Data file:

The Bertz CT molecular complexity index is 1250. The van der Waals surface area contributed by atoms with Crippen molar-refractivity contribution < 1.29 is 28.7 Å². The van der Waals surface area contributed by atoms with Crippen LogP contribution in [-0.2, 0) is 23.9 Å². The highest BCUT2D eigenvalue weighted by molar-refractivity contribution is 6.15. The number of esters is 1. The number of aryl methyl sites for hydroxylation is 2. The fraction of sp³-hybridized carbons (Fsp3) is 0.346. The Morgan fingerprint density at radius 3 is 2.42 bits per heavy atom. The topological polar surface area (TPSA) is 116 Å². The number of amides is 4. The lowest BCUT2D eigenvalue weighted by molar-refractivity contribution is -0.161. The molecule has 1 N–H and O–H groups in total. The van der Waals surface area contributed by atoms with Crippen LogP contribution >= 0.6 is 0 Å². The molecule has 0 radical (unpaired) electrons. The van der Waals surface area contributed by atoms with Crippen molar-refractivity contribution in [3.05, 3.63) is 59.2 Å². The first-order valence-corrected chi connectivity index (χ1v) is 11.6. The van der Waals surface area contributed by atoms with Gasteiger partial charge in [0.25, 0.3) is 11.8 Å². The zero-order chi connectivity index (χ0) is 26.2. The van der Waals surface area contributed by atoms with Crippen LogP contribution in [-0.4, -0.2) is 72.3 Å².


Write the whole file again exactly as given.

The Bertz CT molecular complexity index is 1250. The van der Waals surface area contributed by atoms with Crippen molar-refractivity contribution < 1.29 is 28.7 Å². The van der Waals surface area contributed by atoms with Crippen LogP contribution in [-0.2, 0) is 23.9 Å². The highest BCUT2D eigenvalue weighted by molar-refractivity contribution is 6.15. The number of esters is 1. The number of aryl methyl sites for hydroxylation is 2. The fraction of sp³-hybridized carbons (Fsp3) is 0.346. The Morgan fingerprint density at radius 3 is 2.42 bits per heavy atom. The topological polar surface area (TPSA) is 116 Å². The number of amides is 4. The lowest BCUT2D eigenvalue weighted by molar-refractivity contribution is -0.161. The molecule has 1 N–H and O–H groups in total. The van der Waals surface area contributed by atoms with Crippen LogP contribution >= 0.6 is 0 Å². The molecule has 0 radical (unpaired) electrons. The van der Waals surface area contributed by atoms with Crippen molar-refractivity contribution in [3.05, 3.63) is 59.2 Å². The first-order valence-corrected chi connectivity index (χ1v) is 11.6. The van der Waals surface area contributed by atoms with Gasteiger partial charge in [0.25, 0.3) is 11.8 Å². The zero-order chi connectivity index (χ0) is 26.2. The van der Waals surface area contributed by atoms with Crippen LogP contribution in [-0.4, -0.2) is 72.3 Å².